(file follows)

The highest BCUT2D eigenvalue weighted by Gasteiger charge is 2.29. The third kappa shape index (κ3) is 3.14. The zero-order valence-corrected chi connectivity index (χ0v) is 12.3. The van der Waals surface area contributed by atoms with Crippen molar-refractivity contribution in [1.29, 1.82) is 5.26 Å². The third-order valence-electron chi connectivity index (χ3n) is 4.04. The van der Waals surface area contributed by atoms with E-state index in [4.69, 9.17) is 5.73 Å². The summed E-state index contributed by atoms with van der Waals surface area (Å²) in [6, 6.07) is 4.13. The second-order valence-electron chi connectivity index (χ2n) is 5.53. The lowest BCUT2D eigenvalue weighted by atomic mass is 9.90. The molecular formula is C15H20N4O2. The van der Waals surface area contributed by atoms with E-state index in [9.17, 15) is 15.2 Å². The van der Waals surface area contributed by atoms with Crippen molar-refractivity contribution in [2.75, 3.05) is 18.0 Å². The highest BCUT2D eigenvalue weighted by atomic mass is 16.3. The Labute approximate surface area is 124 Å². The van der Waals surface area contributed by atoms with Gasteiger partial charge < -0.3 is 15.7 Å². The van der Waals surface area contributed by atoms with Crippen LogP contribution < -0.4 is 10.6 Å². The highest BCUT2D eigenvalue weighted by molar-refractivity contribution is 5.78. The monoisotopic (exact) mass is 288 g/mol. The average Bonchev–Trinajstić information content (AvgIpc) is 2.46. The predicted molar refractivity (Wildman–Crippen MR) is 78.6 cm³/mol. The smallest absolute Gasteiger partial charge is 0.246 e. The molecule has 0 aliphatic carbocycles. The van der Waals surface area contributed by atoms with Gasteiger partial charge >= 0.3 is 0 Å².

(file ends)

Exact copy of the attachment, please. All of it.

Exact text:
The highest BCUT2D eigenvalue weighted by Gasteiger charge is 2.29. The third kappa shape index (κ3) is 3.14. The zero-order valence-corrected chi connectivity index (χ0v) is 12.3. The van der Waals surface area contributed by atoms with Crippen molar-refractivity contribution in [1.29, 1.82) is 5.26 Å². The third-order valence-electron chi connectivity index (χ3n) is 4.04. The van der Waals surface area contributed by atoms with E-state index in [4.69, 9.17) is 5.73 Å². The summed E-state index contributed by atoms with van der Waals surface area (Å²) in [6, 6.07) is 4.13. The second-order valence-electron chi connectivity index (χ2n) is 5.53. The lowest BCUT2D eigenvalue weighted by atomic mass is 9.90. The molecular formula is C15H20N4O2. The van der Waals surface area contributed by atoms with E-state index in [9.17, 15) is 15.2 Å². The van der Waals surface area contributed by atoms with Crippen molar-refractivity contribution in [2.75, 3.05) is 18.0 Å². The highest BCUT2D eigenvalue weighted by atomic mass is 16.3. The Labute approximate surface area is 124 Å². The van der Waals surface area contributed by atoms with Gasteiger partial charge < -0.3 is 15.7 Å². The van der Waals surface area contributed by atoms with Crippen LogP contribution < -0.4 is 10.6 Å². The highest BCUT2D eigenvalue weighted by molar-refractivity contribution is 5.78. The monoisotopic (exact) mass is 288 g/mol. The average Bonchev–Trinajstić information content (AvgIpc) is 2.46. The predicted molar refractivity (Wildman–Crippen MR) is 78.6 cm³/mol. The smallest absolute Gasteiger partial charge is 0.246 e. The molecule has 0 aliphatic carbocycles. The van der Waals surface area contributed by atoms with Gasteiger partial charge >= 0.3 is 0 Å².